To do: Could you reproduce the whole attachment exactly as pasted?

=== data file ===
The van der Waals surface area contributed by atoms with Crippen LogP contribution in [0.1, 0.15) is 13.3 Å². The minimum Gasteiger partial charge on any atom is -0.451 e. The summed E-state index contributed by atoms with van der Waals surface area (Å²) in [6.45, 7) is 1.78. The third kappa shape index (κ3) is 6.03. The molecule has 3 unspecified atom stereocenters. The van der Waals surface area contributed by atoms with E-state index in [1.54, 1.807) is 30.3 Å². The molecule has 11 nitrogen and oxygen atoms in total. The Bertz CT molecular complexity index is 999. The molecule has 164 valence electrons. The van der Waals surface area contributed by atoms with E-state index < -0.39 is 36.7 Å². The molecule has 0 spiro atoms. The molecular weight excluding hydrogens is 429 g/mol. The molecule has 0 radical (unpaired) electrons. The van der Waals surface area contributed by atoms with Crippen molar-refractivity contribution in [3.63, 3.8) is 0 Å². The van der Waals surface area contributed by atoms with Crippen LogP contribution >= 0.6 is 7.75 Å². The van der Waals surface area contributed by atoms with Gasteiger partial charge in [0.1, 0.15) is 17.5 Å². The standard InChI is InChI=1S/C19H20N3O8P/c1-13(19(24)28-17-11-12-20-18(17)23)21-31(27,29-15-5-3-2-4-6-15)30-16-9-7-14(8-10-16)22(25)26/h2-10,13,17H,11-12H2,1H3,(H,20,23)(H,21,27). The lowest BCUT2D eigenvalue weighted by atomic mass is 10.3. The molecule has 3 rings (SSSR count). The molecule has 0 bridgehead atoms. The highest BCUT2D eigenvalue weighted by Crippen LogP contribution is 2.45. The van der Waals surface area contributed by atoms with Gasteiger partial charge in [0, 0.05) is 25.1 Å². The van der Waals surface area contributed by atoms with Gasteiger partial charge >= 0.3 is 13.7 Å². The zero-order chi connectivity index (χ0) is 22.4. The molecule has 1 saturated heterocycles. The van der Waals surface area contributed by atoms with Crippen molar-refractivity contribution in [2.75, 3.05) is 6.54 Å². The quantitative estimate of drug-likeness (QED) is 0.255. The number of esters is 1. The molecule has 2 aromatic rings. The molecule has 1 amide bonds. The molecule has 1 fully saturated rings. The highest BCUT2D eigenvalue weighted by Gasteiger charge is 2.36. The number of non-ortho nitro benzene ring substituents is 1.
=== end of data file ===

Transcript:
The van der Waals surface area contributed by atoms with Crippen LogP contribution in [0.1, 0.15) is 13.3 Å². The minimum Gasteiger partial charge on any atom is -0.451 e. The summed E-state index contributed by atoms with van der Waals surface area (Å²) in [6.45, 7) is 1.78. The third kappa shape index (κ3) is 6.03. The molecule has 3 unspecified atom stereocenters. The van der Waals surface area contributed by atoms with E-state index in [1.54, 1.807) is 30.3 Å². The molecule has 11 nitrogen and oxygen atoms in total. The Bertz CT molecular complexity index is 999. The molecule has 164 valence electrons. The van der Waals surface area contributed by atoms with E-state index < -0.39 is 36.7 Å². The molecule has 0 spiro atoms. The molecular weight excluding hydrogens is 429 g/mol. The molecule has 0 radical (unpaired) electrons. The van der Waals surface area contributed by atoms with Crippen molar-refractivity contribution in [3.63, 3.8) is 0 Å². The van der Waals surface area contributed by atoms with Crippen LogP contribution >= 0.6 is 7.75 Å². The van der Waals surface area contributed by atoms with Gasteiger partial charge in [0.1, 0.15) is 17.5 Å². The standard InChI is InChI=1S/C19H20N3O8P/c1-13(19(24)28-17-11-12-20-18(17)23)21-31(27,29-15-5-3-2-4-6-15)30-16-9-7-14(8-10-16)22(25)26/h2-10,13,17H,11-12H2,1H3,(H,20,23)(H,21,27). The lowest BCUT2D eigenvalue weighted by atomic mass is 10.3. The molecule has 3 rings (SSSR count). The molecule has 0 bridgehead atoms. The highest BCUT2D eigenvalue weighted by Crippen LogP contribution is 2.45. The van der Waals surface area contributed by atoms with Gasteiger partial charge in [0, 0.05) is 25.1 Å². The van der Waals surface area contributed by atoms with Gasteiger partial charge >= 0.3 is 13.7 Å². The zero-order chi connectivity index (χ0) is 22.4. The molecule has 1 saturated heterocycles. The van der Waals surface area contributed by atoms with Crippen molar-refractivity contribution in [2.75, 3.05) is 6.54 Å². The quantitative estimate of drug-likeness (QED) is 0.255. The number of esters is 1. The molecule has 2 aromatic rings. The molecule has 1 amide bonds. The molecule has 1 fully saturated rings. The highest BCUT2D eigenvalue weighted by Gasteiger charge is 2.36. The number of non-ortho nitro benzene ring substituents is 1.